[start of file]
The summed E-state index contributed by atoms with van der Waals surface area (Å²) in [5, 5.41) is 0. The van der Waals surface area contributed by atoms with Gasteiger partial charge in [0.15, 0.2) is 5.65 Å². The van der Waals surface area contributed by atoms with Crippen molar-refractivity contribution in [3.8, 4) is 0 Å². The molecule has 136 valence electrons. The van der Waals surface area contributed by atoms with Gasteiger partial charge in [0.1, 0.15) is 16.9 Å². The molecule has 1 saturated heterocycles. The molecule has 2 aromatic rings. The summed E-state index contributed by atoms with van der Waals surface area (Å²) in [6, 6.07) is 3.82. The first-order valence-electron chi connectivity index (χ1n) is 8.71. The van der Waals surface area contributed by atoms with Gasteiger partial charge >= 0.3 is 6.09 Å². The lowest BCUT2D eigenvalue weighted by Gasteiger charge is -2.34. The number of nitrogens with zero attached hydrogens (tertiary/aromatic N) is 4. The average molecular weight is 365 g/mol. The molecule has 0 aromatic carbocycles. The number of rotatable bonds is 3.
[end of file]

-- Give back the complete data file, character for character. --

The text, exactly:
The summed E-state index contributed by atoms with van der Waals surface area (Å²) in [5, 5.41) is 0. The van der Waals surface area contributed by atoms with Gasteiger partial charge in [0.15, 0.2) is 5.65 Å². The van der Waals surface area contributed by atoms with Crippen molar-refractivity contribution in [3.8, 4) is 0 Å². The molecule has 136 valence electrons. The van der Waals surface area contributed by atoms with Gasteiger partial charge in [0.1, 0.15) is 16.9 Å². The molecule has 1 saturated heterocycles. The molecule has 2 aromatic rings. The summed E-state index contributed by atoms with van der Waals surface area (Å²) in [6, 6.07) is 3.82. The first-order valence-electron chi connectivity index (χ1n) is 8.71. The van der Waals surface area contributed by atoms with Gasteiger partial charge >= 0.3 is 6.09 Å². The lowest BCUT2D eigenvalue weighted by Gasteiger charge is -2.34. The number of nitrogens with zero attached hydrogens (tertiary/aromatic N) is 4. The average molecular weight is 365 g/mol. The molecule has 0 aromatic carbocycles. The number of rotatable bonds is 3.